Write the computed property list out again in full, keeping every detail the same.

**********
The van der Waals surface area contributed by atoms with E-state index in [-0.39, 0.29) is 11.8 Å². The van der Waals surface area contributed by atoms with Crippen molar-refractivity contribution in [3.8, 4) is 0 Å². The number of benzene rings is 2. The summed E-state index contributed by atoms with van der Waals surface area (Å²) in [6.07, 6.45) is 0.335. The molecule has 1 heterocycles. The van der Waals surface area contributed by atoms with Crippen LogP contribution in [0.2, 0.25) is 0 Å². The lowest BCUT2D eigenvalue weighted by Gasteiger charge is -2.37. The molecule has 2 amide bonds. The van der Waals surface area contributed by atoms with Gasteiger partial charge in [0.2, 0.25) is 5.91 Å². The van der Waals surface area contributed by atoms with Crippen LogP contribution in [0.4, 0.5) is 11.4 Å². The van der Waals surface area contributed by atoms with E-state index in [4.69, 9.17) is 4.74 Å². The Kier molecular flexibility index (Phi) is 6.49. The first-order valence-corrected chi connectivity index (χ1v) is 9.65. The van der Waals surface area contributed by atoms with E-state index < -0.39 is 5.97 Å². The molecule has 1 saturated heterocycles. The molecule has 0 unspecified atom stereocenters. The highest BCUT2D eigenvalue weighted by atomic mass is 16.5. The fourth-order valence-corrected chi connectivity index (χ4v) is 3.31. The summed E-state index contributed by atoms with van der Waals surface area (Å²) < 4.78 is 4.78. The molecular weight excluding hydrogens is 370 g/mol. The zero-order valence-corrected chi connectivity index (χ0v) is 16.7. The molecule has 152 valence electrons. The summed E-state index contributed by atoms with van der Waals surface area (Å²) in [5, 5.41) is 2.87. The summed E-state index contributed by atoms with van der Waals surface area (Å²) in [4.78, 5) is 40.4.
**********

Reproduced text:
The van der Waals surface area contributed by atoms with E-state index in [-0.39, 0.29) is 11.8 Å². The van der Waals surface area contributed by atoms with Crippen molar-refractivity contribution in [3.8, 4) is 0 Å². The number of benzene rings is 2. The summed E-state index contributed by atoms with van der Waals surface area (Å²) in [6.07, 6.45) is 0.335. The molecule has 1 heterocycles. The van der Waals surface area contributed by atoms with Crippen LogP contribution in [0.2, 0.25) is 0 Å². The lowest BCUT2D eigenvalue weighted by Gasteiger charge is -2.37. The molecule has 2 amide bonds. The van der Waals surface area contributed by atoms with Gasteiger partial charge in [0.2, 0.25) is 5.91 Å². The van der Waals surface area contributed by atoms with Crippen LogP contribution in [0.4, 0.5) is 11.4 Å². The van der Waals surface area contributed by atoms with E-state index in [4.69, 9.17) is 4.74 Å². The Kier molecular flexibility index (Phi) is 6.49. The first-order valence-corrected chi connectivity index (χ1v) is 9.65. The van der Waals surface area contributed by atoms with E-state index < -0.39 is 5.97 Å². The molecule has 1 saturated heterocycles. The molecule has 0 unspecified atom stereocenters. The highest BCUT2D eigenvalue weighted by atomic mass is 16.5. The fourth-order valence-corrected chi connectivity index (χ4v) is 3.31. The summed E-state index contributed by atoms with van der Waals surface area (Å²) < 4.78 is 4.78. The molecular weight excluding hydrogens is 370 g/mol. The zero-order valence-corrected chi connectivity index (χ0v) is 16.7. The molecule has 152 valence electrons. The summed E-state index contributed by atoms with van der Waals surface area (Å²) in [5, 5.41) is 2.87. The summed E-state index contributed by atoms with van der Waals surface area (Å²) in [4.78, 5) is 40.4.